In a series of blog entries I wrote about how good the recent ITV series Inside Nature’s Giants was.
Over on Scienceblogs, Tetrapod Zoology writes – quite extensively – about all four episodes. It’s good to see that a proper vertebrate-specialist scientist thinks as much of the series as I do.
Last night was the fourth and final episode of Channel 4’s Inside Nature’s Giants series. On this show they dissected an adolescent giraffe. It was just as interesting as the previous shows.
They showed the incredible muscles of a giraffe’s neck, and the massive ligament that holds their head aloft (its natural position: it’s actually an effort for them to lower it).
They showed how evolutionary legacies like the laryngeal nerve are clear evidence that we are certainly not intelligently designed.
They showed how massively muscled a giraffe’s heart is to pump blood all the way up that neck (and how there are valves in its jugular vein to prevent too much blood pressure in the head when it lowers it to drink).
Well done, Channel 4. This was a great nature series.
I watched the third episode of excellent TV series Inside Nature’s Giants last night (recorded from earlier in the week). Week 1 was an elephant; week 2 was a whale; this week was a Nile crocodile.
I love crocodilians. I think they’re fascinating animals. Like sharks, they’re well-adapted predators whose suitability for their environment means they haven’t evolved much in millions of years. You’ve gotta respect that. And this show, like the others, laid bare all the interior structures that make this animal what it is.
They showed how the massive underjaw muscles are made for swift, powerful bites, while the muscles that lift the upper jaw are tiny but have great endurance (waiting for the right moment to use the underjaw ones).
They showed how the complicated aortic arrangement of the crocodile’s heart can pump extra blood to its stomach so that it can digest the things – bones, skin, and hooves – it must swallow whole since it has no chewing teeth.
They showed how a crocodile can not only inflate but also move its lungs, changing not only its buoyancy but also its centre of gravity.
And they showed what caused this relatively young crocodile to die prematurely.
Last week I blogged about the first show of Channel 4 series looking at large animal anatomy, Inside Nature’s Giants, wherein they dissected an elephant.
I recorded the second show – about a whale – this week and just got around to watching it. It was equally fascinating. They opened up a fin whale that had beached and died off the coast of Ireland; they did this on the beach, the only episode not taking place at the Royal Veterinary College. The show was therefore as much about the difficulties of the dissection – using diggers, fighting the rain and tide – as about the 60-ton animal itself.
They showed the skeletal structures that prove that whales used to be land mammals – they have vestigal hind legs – that evolved for the ocean.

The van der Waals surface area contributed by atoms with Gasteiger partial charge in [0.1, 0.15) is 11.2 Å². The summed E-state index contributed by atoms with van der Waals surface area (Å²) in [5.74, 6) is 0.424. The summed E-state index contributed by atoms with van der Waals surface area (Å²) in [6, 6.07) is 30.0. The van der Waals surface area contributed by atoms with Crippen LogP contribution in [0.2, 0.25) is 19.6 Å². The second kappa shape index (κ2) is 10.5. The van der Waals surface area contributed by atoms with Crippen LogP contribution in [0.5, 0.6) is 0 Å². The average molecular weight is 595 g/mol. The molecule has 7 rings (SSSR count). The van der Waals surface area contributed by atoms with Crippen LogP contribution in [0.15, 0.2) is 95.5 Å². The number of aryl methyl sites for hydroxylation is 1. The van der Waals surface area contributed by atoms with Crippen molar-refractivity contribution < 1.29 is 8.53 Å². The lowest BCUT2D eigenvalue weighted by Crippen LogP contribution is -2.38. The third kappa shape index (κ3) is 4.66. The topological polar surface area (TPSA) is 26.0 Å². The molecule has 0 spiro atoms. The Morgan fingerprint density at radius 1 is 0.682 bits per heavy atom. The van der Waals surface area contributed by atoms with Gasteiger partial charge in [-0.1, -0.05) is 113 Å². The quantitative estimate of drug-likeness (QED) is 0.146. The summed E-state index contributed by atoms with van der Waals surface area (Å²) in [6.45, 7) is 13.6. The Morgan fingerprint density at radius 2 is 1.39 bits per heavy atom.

They showed that the structure that allows the whale to make sounds is also the structure that lets it initiate its gallop-like swimming motion.
They showed the structure of baleen, the chitinous mesh that lets the whale filter its food from seawater.
There were points at which people were totally enclosed by squelching pools of whale innards. It was soooooo cool.
Inside Nature’s Giants, the Channel 4 TV show I blogged about yesterday, was amazing. It really was a natural science show that went places no other has: this wasn’t just about great photography and animations, this was get-in-up-to-your-elbows gross anatomy. They didn’t explain, they showed.
They showed why an elephant’s digestive system needs to be so incredibly massive (it’s a slow and somewhat inefficient fermentation and absorption chamber).
They showed how elephants – which can’t sweat – keep cool (by pumping blood through their ears).
They showed how elephants can run (big fleshy pads under their heels, like they’re wearing running shoes).
They showed how female elephants actually have tiny tusks (that don’t emerge from their bodies).
They showed how elephants are the only land mammals that have lungs that adhere to their ribs, possibly because they evolved from sea-going mammals who needed to keep their lungs inflated against water pressure.
I cannot wait to see future shows on the whale, giraffe, and crocodile.
At 9pm UK time on Channel 4 tonight is the first show in a science series called Inside Nature’s Giants. They’re doing detailed, on-camera dissections of large animals. In this first show they’re pulling the guts out of an elephant. In future shows they’re dissecting a giraffe, a crocodile, and a whale.
At first the ads made me wonder if it was just going to be a bizarre TV freakfeast. But then I noticed that Richard Dawkins makes a couple of appearances and figured it must have some scientific cred.
It looks like Charlie Brooker thought the same as I did, but changed his mind dramatically during his preview screening.
This is a rare thing – a hardcore biological science documentary that will both entertain and enlighten almost anyone who watches.
It’s also strangely moving. Because they chop that elephant to pieces all right – but they do so with palpable love. Watch it. It’s amazing.